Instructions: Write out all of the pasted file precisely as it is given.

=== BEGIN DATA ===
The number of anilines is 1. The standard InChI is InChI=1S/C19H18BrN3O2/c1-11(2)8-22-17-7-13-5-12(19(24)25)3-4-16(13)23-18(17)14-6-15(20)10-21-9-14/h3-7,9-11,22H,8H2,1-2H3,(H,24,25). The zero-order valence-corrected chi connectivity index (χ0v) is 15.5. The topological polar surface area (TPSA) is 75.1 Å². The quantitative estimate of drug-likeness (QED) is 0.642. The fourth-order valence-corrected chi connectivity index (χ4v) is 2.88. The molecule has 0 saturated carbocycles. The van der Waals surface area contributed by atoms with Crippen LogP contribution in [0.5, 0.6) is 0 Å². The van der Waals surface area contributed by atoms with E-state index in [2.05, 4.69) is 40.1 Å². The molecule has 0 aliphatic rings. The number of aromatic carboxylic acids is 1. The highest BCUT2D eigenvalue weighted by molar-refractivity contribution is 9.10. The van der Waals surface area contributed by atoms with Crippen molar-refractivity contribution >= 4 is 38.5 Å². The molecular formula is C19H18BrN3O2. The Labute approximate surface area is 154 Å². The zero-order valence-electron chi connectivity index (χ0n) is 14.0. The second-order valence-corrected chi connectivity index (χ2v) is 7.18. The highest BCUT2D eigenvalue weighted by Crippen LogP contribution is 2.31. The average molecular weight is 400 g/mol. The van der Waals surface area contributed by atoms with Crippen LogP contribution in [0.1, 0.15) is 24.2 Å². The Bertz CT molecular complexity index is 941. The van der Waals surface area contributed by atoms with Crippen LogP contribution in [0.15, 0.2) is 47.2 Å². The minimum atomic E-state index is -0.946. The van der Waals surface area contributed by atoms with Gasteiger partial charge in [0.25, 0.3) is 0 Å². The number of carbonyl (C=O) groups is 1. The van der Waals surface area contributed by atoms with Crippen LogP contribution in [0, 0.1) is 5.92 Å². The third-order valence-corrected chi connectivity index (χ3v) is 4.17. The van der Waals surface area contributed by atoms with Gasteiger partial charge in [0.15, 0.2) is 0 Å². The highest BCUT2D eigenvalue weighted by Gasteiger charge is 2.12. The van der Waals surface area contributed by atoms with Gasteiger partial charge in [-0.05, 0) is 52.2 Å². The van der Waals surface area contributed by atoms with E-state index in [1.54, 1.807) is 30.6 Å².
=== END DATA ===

The number of anilines is 1. The standard InChI is InChI=1S/C19H18BrN3O2/c1-11(2)8-22-17-7-13-5-12(19(24)25)3-4-16(13)23-18(17)14-6-15(20)10-21-9-14/h3-7,9-11,22H,8H2,1-2H3,(H,24,25). The zero-order valence-corrected chi connectivity index (χ0v) is 15.5. The topological polar surface area (TPSA) is 75.1 Å². The quantitative estimate of drug-likeness (QED) is 0.642. The fourth-order valence-corrected chi connectivity index (χ4v) is 2.88. The molecule has 0 saturated carbocycles. The van der Waals surface area contributed by atoms with Crippen LogP contribution in [0.5, 0.6) is 0 Å². The van der Waals surface area contributed by atoms with E-state index in [2.05, 4.69) is 40.1 Å². The molecule has 0 aliphatic rings. The number of aromatic carboxylic acids is 1. The highest BCUT2D eigenvalue weighted by molar-refractivity contribution is 9.10. The van der Waals surface area contributed by atoms with Crippen molar-refractivity contribution >= 4 is 38.5 Å². The molecular formula is C19H18BrN3O2. The Labute approximate surface area is 154 Å². The zero-order valence-electron chi connectivity index (χ0n) is 14.0. The second-order valence-corrected chi connectivity index (χ2v) is 7.18. The highest BCUT2D eigenvalue weighted by Crippen LogP contribution is 2.31. The average molecular weight is 400 g/mol. The van der Waals surface area contributed by atoms with Crippen LogP contribution in [0.1, 0.15) is 24.2 Å². The Bertz CT molecular complexity index is 941. The van der Waals surface area contributed by atoms with Crippen LogP contribution in [0.15, 0.2) is 47.2 Å². The minimum atomic E-state index is -0.946. The van der Waals surface area contributed by atoms with Gasteiger partial charge in [0.25, 0.3) is 0 Å². The number of carbonyl (C=O) groups is 1. The van der Waals surface area contributed by atoms with Crippen LogP contribution in [0, 0.1) is 5.92 Å². The third-order valence-corrected chi connectivity index (χ3v) is 4.17. The van der Waals surface area contributed by atoms with Gasteiger partial charge in [0.15, 0.2) is 0 Å². The highest BCUT2D eigenvalue weighted by Gasteiger charge is 2.12. The van der Waals surface area contributed by atoms with Gasteiger partial charge in [-0.05, 0) is 52.2 Å². The van der Waals surface area contributed by atoms with E-state index in [1.54, 1.807) is 30.6 Å².